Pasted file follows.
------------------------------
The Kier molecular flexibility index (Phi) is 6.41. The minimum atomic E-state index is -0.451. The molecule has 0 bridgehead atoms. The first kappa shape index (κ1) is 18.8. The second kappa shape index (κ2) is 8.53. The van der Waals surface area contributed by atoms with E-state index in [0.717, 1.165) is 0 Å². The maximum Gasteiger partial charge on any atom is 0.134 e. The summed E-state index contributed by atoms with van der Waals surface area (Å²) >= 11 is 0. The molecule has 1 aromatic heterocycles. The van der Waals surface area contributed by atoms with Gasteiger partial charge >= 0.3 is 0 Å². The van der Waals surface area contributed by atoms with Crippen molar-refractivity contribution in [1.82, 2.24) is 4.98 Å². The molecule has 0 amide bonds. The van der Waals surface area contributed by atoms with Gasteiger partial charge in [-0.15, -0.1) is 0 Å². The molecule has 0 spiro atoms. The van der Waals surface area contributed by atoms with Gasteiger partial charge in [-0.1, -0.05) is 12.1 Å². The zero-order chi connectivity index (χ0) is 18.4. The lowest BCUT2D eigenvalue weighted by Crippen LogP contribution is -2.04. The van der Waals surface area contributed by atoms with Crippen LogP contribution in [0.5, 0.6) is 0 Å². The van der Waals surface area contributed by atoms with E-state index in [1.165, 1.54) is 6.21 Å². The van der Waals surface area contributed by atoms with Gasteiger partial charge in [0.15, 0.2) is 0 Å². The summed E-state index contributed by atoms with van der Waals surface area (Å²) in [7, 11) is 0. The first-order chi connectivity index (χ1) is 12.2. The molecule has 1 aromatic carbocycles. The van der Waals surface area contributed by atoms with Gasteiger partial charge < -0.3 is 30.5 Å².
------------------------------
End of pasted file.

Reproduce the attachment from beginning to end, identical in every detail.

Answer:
The Kier molecular flexibility index (Phi) is 6.41. The minimum atomic E-state index is -0.451. The molecule has 0 bridgehead atoms. The first kappa shape index (κ1) is 18.8. The second kappa shape index (κ2) is 8.53. The van der Waals surface area contributed by atoms with E-state index in [0.717, 1.165) is 0 Å². The maximum Gasteiger partial charge on any atom is 0.134 e. The summed E-state index contributed by atoms with van der Waals surface area (Å²) >= 11 is 0. The molecule has 1 aromatic heterocycles. The van der Waals surface area contributed by atoms with Gasteiger partial charge >= 0.3 is 0 Å². The van der Waals surface area contributed by atoms with Crippen molar-refractivity contribution in [1.82, 2.24) is 4.98 Å². The molecule has 0 amide bonds. The van der Waals surface area contributed by atoms with Gasteiger partial charge in [-0.15, -0.1) is 0 Å². The molecule has 0 spiro atoms. The van der Waals surface area contributed by atoms with Gasteiger partial charge in [-0.1, -0.05) is 12.1 Å². The zero-order chi connectivity index (χ0) is 18.4. The lowest BCUT2D eigenvalue weighted by Crippen LogP contribution is -2.04. The van der Waals surface area contributed by atoms with Crippen LogP contribution in [0.5, 0.6) is 0 Å². The van der Waals surface area contributed by atoms with E-state index in [1.165, 1.54) is 6.21 Å². The van der Waals surface area contributed by atoms with Gasteiger partial charge in [0.15, 0.2) is 0 Å². The summed E-state index contributed by atoms with van der Waals surface area (Å²) in [7, 11) is 0. The first-order chi connectivity index (χ1) is 12.2. The molecule has 1 aromatic carbocycles. The van der Waals surface area contributed by atoms with Gasteiger partial charge < -0.3 is 30.5 Å².